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26.06.2020

The ruins of St. Nicholas Church, Visby

Sankt Nicolai Church Ruins is a church building ( ruins ) in Visby in the Visby Diocese. The church was several different stages of construction and the first church on site was built around 1215-1220 and was named after the patron saint, St. Nicholas.

The church was probably built as a parish church for the Germans in the northern parish of the town, but as a result of a fire the work was destroyed / destroyed and instead the present cathedral was opened as a parish church (around 1240 replaced St. Olof as the German parish church in the northern parish). 122 (8), the damaged church was taken over by the Dominican brothers, who turned it into an ordinary church. The present western end was built in the middle of the 13th century (dendrodate 1251). At the end of the 13th century Petrus de Dacia was a previous member of the Convention, and a memorial plaque was erected on the north side of the church. The church received its present extension, from a Gothic cow around 1400, which seems to have been largely funded by Guta's advisor Jacob Knarre, who received a plaque surrounded by a wall on a pole close to the cows. Several different stages of construction can be traced back to the facade of the church, where Romanesque window openings still exist.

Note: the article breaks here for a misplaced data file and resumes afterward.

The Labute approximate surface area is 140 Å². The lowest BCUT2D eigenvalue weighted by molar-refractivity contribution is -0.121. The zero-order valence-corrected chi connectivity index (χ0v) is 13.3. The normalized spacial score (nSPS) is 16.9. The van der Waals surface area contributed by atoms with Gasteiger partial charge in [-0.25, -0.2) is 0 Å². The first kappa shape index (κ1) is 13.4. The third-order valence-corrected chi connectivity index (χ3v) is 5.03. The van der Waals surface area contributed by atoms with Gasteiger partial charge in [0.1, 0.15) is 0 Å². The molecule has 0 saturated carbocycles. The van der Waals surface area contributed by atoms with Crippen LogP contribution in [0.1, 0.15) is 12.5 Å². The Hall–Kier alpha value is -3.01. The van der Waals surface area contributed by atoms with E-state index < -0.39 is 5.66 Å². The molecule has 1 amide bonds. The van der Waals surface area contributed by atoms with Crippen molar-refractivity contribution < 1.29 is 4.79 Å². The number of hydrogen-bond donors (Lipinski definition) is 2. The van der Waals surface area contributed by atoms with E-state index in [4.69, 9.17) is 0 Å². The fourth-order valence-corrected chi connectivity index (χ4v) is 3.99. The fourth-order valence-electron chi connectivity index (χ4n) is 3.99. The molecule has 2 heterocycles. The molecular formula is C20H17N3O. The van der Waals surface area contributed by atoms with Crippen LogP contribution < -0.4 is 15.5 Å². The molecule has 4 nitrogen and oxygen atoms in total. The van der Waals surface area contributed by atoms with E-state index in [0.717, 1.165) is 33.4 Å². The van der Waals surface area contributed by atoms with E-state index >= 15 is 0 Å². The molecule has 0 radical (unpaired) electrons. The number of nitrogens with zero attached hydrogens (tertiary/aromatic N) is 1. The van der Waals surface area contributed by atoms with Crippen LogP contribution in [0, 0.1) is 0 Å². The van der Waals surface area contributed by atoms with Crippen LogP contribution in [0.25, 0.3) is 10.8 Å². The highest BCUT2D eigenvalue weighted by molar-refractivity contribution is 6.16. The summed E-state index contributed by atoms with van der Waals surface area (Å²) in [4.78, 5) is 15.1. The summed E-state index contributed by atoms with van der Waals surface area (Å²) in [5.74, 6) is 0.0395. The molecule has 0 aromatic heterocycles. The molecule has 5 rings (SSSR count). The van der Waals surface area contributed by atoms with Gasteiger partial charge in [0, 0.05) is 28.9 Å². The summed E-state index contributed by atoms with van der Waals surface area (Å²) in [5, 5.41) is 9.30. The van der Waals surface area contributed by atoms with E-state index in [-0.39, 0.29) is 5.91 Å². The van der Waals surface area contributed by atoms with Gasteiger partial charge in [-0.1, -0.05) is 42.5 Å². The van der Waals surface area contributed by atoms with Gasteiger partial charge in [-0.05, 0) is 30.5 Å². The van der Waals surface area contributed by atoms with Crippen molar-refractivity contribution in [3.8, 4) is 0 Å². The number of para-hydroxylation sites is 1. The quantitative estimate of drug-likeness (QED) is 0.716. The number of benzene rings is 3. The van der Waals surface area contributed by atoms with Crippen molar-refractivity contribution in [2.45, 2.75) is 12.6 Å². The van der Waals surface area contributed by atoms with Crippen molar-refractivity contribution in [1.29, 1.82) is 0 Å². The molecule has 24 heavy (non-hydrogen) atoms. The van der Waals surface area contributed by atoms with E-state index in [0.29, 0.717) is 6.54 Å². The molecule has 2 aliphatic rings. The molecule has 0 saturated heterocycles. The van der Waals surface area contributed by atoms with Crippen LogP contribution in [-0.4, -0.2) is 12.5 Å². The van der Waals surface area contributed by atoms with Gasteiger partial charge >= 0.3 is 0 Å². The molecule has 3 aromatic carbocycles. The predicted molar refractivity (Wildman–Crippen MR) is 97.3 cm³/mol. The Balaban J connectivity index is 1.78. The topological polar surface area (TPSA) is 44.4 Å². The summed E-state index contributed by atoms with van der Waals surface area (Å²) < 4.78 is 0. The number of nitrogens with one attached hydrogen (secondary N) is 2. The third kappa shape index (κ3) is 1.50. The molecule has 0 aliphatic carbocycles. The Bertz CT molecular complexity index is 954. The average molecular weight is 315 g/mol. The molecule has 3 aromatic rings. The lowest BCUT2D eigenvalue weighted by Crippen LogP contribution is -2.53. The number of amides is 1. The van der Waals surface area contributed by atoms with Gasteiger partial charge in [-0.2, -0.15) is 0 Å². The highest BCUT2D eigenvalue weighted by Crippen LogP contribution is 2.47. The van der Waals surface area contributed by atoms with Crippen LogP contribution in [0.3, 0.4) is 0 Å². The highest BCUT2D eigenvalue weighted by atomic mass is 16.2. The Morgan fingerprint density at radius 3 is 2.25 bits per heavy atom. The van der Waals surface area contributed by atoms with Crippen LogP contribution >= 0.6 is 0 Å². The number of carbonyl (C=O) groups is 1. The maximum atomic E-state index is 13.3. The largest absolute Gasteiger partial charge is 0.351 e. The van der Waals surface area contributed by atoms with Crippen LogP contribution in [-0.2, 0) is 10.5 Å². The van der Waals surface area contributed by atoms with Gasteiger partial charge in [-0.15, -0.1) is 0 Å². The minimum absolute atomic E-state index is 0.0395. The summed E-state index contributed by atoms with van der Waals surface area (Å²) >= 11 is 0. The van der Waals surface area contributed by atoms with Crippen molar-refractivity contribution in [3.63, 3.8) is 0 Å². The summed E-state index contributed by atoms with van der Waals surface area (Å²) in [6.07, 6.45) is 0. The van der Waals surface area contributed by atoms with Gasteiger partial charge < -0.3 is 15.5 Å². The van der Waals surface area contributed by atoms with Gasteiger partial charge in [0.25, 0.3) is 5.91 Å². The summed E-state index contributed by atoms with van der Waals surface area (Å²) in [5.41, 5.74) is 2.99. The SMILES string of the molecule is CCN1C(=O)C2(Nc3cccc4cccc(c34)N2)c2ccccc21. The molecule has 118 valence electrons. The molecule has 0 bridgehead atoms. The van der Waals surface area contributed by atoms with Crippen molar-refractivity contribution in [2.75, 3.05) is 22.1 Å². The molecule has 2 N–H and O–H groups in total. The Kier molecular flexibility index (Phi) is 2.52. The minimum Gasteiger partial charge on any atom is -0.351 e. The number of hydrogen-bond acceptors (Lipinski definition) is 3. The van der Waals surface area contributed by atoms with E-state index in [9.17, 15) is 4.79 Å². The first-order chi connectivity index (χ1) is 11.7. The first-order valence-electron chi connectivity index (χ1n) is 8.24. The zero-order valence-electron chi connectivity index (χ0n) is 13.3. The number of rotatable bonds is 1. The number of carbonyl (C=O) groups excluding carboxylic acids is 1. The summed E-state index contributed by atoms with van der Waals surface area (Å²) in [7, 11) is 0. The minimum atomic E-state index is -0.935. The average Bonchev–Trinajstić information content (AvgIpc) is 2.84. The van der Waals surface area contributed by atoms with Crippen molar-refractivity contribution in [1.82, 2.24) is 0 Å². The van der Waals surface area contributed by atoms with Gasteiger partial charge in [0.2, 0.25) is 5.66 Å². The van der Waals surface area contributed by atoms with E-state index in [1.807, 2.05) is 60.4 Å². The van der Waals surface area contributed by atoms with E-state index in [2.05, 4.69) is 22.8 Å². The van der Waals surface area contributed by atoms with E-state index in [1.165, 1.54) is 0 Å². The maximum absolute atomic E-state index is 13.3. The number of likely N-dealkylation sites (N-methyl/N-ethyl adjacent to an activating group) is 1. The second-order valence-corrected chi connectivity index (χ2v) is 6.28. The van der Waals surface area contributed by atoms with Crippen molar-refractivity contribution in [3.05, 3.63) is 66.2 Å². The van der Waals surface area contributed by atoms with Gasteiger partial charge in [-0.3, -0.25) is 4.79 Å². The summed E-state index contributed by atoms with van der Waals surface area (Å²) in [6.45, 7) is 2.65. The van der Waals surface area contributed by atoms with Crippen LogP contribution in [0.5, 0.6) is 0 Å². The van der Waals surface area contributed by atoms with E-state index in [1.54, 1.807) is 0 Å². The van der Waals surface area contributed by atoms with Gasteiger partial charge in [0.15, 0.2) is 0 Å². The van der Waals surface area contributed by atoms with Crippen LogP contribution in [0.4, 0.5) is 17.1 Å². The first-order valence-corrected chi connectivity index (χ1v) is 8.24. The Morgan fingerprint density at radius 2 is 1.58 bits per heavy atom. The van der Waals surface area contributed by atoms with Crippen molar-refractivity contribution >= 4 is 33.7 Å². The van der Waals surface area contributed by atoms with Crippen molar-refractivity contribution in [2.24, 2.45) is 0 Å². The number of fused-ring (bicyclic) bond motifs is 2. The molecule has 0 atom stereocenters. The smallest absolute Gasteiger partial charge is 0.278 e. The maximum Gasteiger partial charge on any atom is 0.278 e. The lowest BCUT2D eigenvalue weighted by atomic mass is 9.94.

The convent and the church were burned down by the defenders of the town when the Lakers attacked Visby in 1525 and the building was never rebuilt. The church was underserved and in 1795 Mayor Petr Herman Grevesmühl granted permission to take building materials from the church. It is likely that at this time most of the sculptural decoration of the building disappeared. Archaeological excavations have been carried out in the church since the second half of the 19th century, and repairs have been made. Both the tablet depicting Jacob Knarre and the now lost epitaph of the late Gotland councilman Magnus Grote, as well as several references in German, indicate that St. Nicholas valued the Goths more than the Germans in the city.

The buildings of the monastery were located to the north of the church, where they were located directly south of the Chapel of St. Nicholas and the Order of the Swordsmen (Ordine Fratres Militie Christi). No visible remains of these buildings remain above ground, and today there is a park. On the northern facade of the church there are traces of buildings that joined the church, including an intersection that runs along most of the northern facade and a two-storey building in the north-eastern part of the facade. Inside the north wall, there are narrow stairs.

Today, the ruins are often used as concert halls and benches, while a stage in the west is built in the ruins.

In honour of Petrus de Dacia, a ruin play and opera by composer Friedrich Möhler was created every summer for more than sixty years.

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